Mr. Lawrence lives upon a footing of the greatest intimacy with the neighbouring families of Mr. Lock and Mr. Angerstein ; and I have asked him sometimes to dine with me to meet then. While I was sitting to him, at my own house, I have no doubt I must have often sat to him alone; as the
necessity for the precaution of having an attendant, as a witness to protect my bonour from suspicion certainly never occurred to me. And upon the same principle, I do not doubt that I may have sonetimes continued in conversation with him after be had finished painting. But when sitting in his own house, I have always been attended with one of my Ladies.--And indeed nothing in the examinations state the contrary. One part of Mrs. Lisle's examination seems as if she had had a question put to her, upon the supposition that I had been left alone with Mr. Law. rence at his own house; to which she answers, that she indeed had left me there, but that she thinks she left Mrs. Fitzgerald with me.
Ifan inference of an unfavourable nature could have been drawn from my having been left there alone ;-was it, Sire, taking all that care which might be wished, to guard against such an inference, on the part of the Commissioners, when they omitted to send for Mrs. Fitzgerald to ascertain what Mrs. Lisle may have left in doubt. The Commissioners, I give them the fullest credit, were satisfied, that Mrs. Lisle thought correctly upon this fact, and that Mrs. Fitzgerald, if she had been sent for again, would so have proved it, and therefore that it would have been troubling her to no purpose. But this it is, of which I conceive myself to have most reason to complain ;-that the examination in several instances, have not been followed up so as to remove unfavourable impressions. I cannot but feel satisfied that the Commissioners would have been glad to have been warranted in negativing all criminality, and all suspicion on this part of the charge, as completely, and how nourably as they have done on the principal charges of pregnancy and delivery. They traced that part of the charge with ability, sagacity, diligence, and perseverance; and the result was complete satisfaction of my innocence ; complete detection of the falsehood of my accusers. Encouraged by their success in that part of their Inquiry, Í lament that they did not, (as they thought proper to enter into the other pari of it at all,) with similar industry pursue it. If they had, I am confident they would have pursied it with the same success; but though they had convicted Sir John and Lady Douglas of falsehood, they seem to have thought it impossible to suspect of the same falsehood, any other of the witnesses, though produced by Sir John and Lady Douglas. The most obvious means, therefore, of trying their credit, by comparing their evidence with what they had said be. fore, seenis to me to have been omitted. Many facts are left upon surmise only and insinuation; obvious means of getting further information on doubtful and suspicious circumstances are not resorted to; and, as if the important maiter of the Inquiry (on which a satisfactory conclusion had been formed) was all that required any very attenlive or accuratè consideration; the remainder of it was pursued in a manner which, as it seems to me, can only be accounted for by the pressure of what may have been decined inore important duties-and of this I should have made but little complaint, if this Inquiry, where it is imperfect, had not been followed by a Report, which the most accurate only could have justified, and which such an accurate Inquiry, I am confident, never could have produced.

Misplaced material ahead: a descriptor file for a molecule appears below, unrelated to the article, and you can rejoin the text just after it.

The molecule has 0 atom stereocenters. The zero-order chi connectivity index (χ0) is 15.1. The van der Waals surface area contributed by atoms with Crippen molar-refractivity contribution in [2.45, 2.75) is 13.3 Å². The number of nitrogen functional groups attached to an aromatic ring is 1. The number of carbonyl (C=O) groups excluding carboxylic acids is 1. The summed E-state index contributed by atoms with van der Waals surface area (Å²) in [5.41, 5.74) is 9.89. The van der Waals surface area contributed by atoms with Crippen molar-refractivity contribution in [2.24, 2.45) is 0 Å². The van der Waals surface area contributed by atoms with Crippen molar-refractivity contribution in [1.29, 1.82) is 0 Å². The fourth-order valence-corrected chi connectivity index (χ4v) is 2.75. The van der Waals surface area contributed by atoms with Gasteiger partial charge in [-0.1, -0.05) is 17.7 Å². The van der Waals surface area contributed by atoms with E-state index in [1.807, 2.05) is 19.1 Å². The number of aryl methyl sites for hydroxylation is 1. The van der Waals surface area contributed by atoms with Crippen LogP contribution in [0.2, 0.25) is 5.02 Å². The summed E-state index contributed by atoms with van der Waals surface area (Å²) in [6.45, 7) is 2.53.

If any credit was given to Mr. Cole's story of the locked door, and the whispering; and to Mr. Lawrence baving been left with me so frequently of a night when my ladies had left us, why were not all my ladies examined ? why were not all my servants examined as to their knowledge of that fact? And if they had been so examined, and had contradicted the fact so sworn to by Mr. Cole, as they must have done, had they been examined to
that alone would have been sufficient to have removed his name from the list of unsuspected and unquestionable witnesses, and relieved me from much of the suspicion which his evidence, till it was examined, was calculated to have raised in your Majesty's mind.-And to close this statement, and these observations and in addition to them, I most solemnly assert to your Majesty, that Mr. Lawrence, neither at his own house, nor at mine, nor any where else, ever was for one moment, by night or by day, in the same room with me when the door of it was locked ; that he never was in my company of an evening alone, except the moinentary conversation which Mr. Lawrence speaks to, may be thought an exception; and that